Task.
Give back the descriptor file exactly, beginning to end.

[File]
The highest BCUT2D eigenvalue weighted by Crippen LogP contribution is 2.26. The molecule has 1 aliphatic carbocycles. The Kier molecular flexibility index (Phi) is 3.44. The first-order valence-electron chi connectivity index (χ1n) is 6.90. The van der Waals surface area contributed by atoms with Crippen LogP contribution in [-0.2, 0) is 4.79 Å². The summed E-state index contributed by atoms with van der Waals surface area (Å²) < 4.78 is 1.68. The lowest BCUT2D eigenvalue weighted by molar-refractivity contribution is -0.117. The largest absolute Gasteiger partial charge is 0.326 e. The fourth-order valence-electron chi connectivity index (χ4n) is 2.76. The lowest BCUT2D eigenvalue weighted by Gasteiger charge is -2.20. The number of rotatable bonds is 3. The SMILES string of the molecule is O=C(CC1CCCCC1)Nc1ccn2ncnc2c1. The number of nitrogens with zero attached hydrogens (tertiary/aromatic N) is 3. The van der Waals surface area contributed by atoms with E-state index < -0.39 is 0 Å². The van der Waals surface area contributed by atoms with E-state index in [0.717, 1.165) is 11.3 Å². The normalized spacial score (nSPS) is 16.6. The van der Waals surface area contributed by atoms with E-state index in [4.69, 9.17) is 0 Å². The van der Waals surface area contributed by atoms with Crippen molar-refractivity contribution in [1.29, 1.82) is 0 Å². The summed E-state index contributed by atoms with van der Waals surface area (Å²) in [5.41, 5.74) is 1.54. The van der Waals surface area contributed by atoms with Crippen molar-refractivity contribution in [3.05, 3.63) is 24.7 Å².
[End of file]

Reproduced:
The highest BCUT2D eigenvalue weighted by Crippen LogP contribution is 2.26. The molecule has 1 aliphatic carbocycles. The Kier molecular flexibility index (Phi) is 3.44. The first-order valence-electron chi connectivity index (χ1n) is 6.90. The van der Waals surface area contributed by atoms with Crippen LogP contribution in [-0.2, 0) is 4.79 Å². The summed E-state index contributed by atoms with van der Waals surface area (Å²) < 4.78 is 1.68. The lowest BCUT2D eigenvalue weighted by molar-refractivity contribution is -0.117. The largest absolute Gasteiger partial charge is 0.326 e. The fourth-order valence-electron chi connectivity index (χ4n) is 2.76. The lowest BCUT2D eigenvalue weighted by Gasteiger charge is -2.20. The number of rotatable bonds is 3. The SMILES string of the molecule is O=C(CC1CCCCC1)Nc1ccn2ncnc2c1. The number of nitrogens with zero attached hydrogens (tertiary/aromatic N) is 3. The van der Waals surface area contributed by atoms with E-state index < -0.39 is 0 Å². The van der Waals surface area contributed by atoms with E-state index in [0.717, 1.165) is 11.3 Å². The normalized spacial score (nSPS) is 16.6. The van der Waals surface area contributed by atoms with E-state index in [4.69, 9.17) is 0 Å². The van der Waals surface area contributed by atoms with Crippen molar-refractivity contribution in [1.29, 1.82) is 0 Å². The summed E-state index contributed by atoms with van der Waals surface area (Å²) in [5.41, 5.74) is 1.54. The van der Waals surface area contributed by atoms with Crippen molar-refractivity contribution in [3.05, 3.63) is 24.7 Å².